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The Hawk, the Wolf, and the Mouse: Tracing the Gendered other in Richard Donner’s Ladyhawke

  • Angela Jane Weisl
Part of the The New Middle Ages book series (TNMA)

Abstract

Richard Donner’s 1985 film Ladyhawke offers a medieval landscape richly distant from our own time.1 Although the film’s promotional materials claim it is based on “a thirteenth century European legend,” like many medieval truth-claims, this one turns out to be the product of invention, one of the few genuinely medieval qualities the work displays. Edward Khmara, the film’s scriptwriter, dispels this myth, suggesting instead that the story came to him while walking around Paris at night looking at gargoyles and old churches.2 That said, this sense of the medieval period as the stuff of legends and art informs the entire film, which traces the narrator, Phillipe Gaston (Matthew Broderick), also known as “The Mouse,” as he escapes the bishop’s prison in Aquila and ends up joining two cursed lovers: by night, Captain Etienne Navarre (Rutger Hauer) is a wolf; by day, his beloved Isabeau d’Anjou (Michelle Pfeiffer) is a hawk. After a variety of adventures, Phillipe finally helps the lovers return to Aquila, both to kill the evil bishop who has cursed them and to break the enchantment, allowing them to coexist in their human forms.

Keywords

Human Form Fairy Tale Liminal Space Revenge Motive Hunting Bird 
These keywords were added by machine and not by the authors. This process is experimental and the keywords may be updated as the learning algorithm improves.

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Notes

  1. 3.
    See Joyce Salisbury, “Introduction: What is an Animal?” The Beast Within: Animals in the Middle Ages, ed. Joyce Salisbury (New York: Routledge, 1994).Google Scholar
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    Sharon Farmer, “Introduction.” Gender and Difference in the Middle Ages, eds., Sharon Farmer and Carol Braun Pasternak (Minneapolis: University of Minnesota Press, 2003), p. xxiv.Google Scholar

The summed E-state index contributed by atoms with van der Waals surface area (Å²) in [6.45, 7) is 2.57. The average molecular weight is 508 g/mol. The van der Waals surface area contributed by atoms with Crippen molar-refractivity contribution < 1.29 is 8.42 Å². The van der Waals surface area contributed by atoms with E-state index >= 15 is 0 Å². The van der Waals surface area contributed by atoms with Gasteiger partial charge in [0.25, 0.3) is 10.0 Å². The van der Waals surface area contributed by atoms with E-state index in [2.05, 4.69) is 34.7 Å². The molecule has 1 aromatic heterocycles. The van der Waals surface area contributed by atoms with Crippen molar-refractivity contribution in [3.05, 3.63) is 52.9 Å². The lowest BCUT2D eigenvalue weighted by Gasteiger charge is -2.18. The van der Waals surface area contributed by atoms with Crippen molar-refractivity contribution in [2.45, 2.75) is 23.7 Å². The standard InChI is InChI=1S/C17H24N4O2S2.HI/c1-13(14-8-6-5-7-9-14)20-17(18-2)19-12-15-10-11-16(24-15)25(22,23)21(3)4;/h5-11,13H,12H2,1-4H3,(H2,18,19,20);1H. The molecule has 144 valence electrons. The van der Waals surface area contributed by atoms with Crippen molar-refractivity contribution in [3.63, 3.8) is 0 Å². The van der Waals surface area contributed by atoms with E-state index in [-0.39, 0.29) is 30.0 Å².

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    T. H. White, ed. and trans., The Book of Beasts (1954; New York: Dover, 1984, reference is to the 1984 edition), p. 7.Google Scholar
  4. 14.
    Der von Kürenberg, Lyric XV, quoted in Mark Chinca, trans., “Women and Hunting Birds Are Easy to Tame: Aristocratic Masculinity and the Early German Love-Lyric,” Masculinities in Medieval Europe, ed. D. M. Hadley (London: Longman, 1999), p. 202.Google Scholar
  5. 18.
    Geoffrey Chaucer, Troilus and Criseyde, The Riverside Chaucer, ed. Larry D. Benson (Boston: Houghton Mifflin, 1987). Criseyde’s dream of the eagle is in 2.925–31; the sparrow hawk metaphor appears in 3.1191–92.Google Scholar
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    Beryl Rowland, Birds with Human Souls: A Guide to Bird Symbolism ( Knoxville: University of Tennessee Press, 1978 ), pp. 61–63.Google Scholar
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    Patricia Parker, Inescapable Romance: Studies in the Poetics of a Mode ( Princeton: Princeton University Press, 1979 ), p. 4.Google Scholar
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    Martha Driver, “Introduction,” The Medieval Hero on Screen, eds., Martha Driver and Sid Ray ( Jefferson, NC: McFarland, 2004 ), p. 9.Google Scholar
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    Catherine Brown, “In the Middle,” Journal of Medieval and Early Modern Studies 30.3 (2000): 547–74, at p. 548.CrossRefGoogle Scholar

Copyright information

© Lynn T. Ramey and Tison Pugh 2007

Authors and Affiliations

  • Angela Jane Weisl

There are no affiliations available

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